ON EMPOWERING HIMSELF THROUGH SONGWRITING
Based out of Chicago, singer/songwriter Taylor Gray is inspired by all the heavyweights of R&B. We talked with Taylor about his new single “No Time”, his upcoming EP, and incorporating his identity into his public persona.
Your new song is called “No Time”. What was your inspiration behind that title and the concept of the song in general?
It started off as something that was kind of innocent - I just really liked the vibe of the production and I started writing a song about not having time for people judging me or criticizing me or telling me what to do with myself. Then it kind of manifested itself into something greater after I went through a breakup and felt a little jaded and felt like I needed to get myself together. So I started writing it before the breakup, finished writing it after, and by the time I finished I felt like I had grown. And the song grew to into a bigger anthem about self-love and being secure in yourself and not worrying about what other people are saying about you or the negative things you might be saying to yourself.
The song took on a greater resonance for you after a breakup - it’s like you were writing something you needed to hear before you even knew it. Do you feel like your songwriting works like that - you in conversation with yourself?
I definitely think so. My last song “Fuckboys” was about a past experience but when I listen I can still feel those feelings all over again. And with the new song - when I was going through all this turmoil after the breakup, I was feeling despondent and unsure of myself and only focusing on the things I did wrong. But I was writing this song and I would read the lyrics and felt like I was talking to myself with lyrics like “No time for the Internet, no time for lonely feelings, feeling like you’re not enough”. And when I listen to it, it reminds me how I feel when I’m empowered.
Part of the concept of the song is how you don’t want to give any credence to the haters, basically. Did you connect that at all with the Jess Hilarious incident?
Okay, I’m not gonna say I was perfect, I wasn’t. So I used to follow the Shade Room - I stopped because I felt like it homophobic and even anti-black even though it’s a place…you know, it’s about black celebrities. But there’s so much homophobia and transphobia which to me is anti-black because you can’t only support straight black people, you know? So Jess Hilarious was constantly on there and made a comment about Demi Lovato and her drug use which I found gross. So I went to Jess’ page and commented “Imagine having to comment on the Shade Room 24/7 to keep the lights on” and she replied “Yeah, imagine it faggot”.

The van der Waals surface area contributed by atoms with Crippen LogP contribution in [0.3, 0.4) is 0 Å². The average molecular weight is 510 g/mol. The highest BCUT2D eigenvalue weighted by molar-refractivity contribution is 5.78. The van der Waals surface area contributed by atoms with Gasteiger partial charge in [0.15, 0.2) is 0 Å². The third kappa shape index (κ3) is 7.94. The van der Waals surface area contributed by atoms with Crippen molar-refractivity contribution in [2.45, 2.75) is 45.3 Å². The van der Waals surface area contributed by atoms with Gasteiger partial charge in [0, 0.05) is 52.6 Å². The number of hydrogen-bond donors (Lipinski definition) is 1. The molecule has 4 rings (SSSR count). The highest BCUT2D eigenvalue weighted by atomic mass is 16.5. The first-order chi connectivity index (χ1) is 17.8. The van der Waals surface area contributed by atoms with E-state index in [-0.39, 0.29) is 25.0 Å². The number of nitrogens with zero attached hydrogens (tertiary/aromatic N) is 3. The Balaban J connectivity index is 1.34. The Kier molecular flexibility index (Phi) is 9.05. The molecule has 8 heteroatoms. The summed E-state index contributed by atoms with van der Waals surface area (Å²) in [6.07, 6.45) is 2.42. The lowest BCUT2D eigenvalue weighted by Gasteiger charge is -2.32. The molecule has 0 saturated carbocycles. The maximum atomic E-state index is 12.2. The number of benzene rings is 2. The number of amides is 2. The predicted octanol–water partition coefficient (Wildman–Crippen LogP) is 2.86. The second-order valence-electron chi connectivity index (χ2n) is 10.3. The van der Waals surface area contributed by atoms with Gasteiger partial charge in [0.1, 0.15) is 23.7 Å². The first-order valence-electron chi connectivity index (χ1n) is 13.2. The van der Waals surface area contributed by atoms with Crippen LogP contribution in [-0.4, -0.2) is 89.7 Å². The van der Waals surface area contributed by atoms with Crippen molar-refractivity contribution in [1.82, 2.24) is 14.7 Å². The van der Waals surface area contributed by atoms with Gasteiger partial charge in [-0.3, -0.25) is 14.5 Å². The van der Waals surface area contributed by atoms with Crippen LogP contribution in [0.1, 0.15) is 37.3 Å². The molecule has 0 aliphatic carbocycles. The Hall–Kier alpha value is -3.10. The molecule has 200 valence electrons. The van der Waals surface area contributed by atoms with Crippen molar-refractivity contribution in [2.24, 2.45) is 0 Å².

Was that surprising to see that from someone who is a public figure like that?
I thought it was surprising because it was so blatant and stupid of her. But I wasn’t surprised because I could tell she was homophobic based on things she’s said in the past. What was crazy was in her apology - which was funny because she blocked me first so I couldn’t actually see it - she lied about me and she said I was harassing her. No. I wasn’t harassing her, I made one comment to her and she made one comment back. Period. She must have felt really jaded about what I said to her for her to say that back. She had to go to my page and see I had a picture with Jussie Smollett - this was back around when his whole attack had first come to light - and she thought I was gay because of that. The crazy part was the reaction to that, like people were defending her saying I called her a man which I would never do. But it was crazy to see everyone else trying to tell me what happened. It was hilarious how I was planning this song because it’s applicable. “Talking loud and making no sense” is literally in the song. I really wasn’t prepared for all that exposure and I definitely didn’t take it well at first. This song was a good lesson. Now I don’t feel I need to engage with everyone or invest myself in people that aren’t going to change.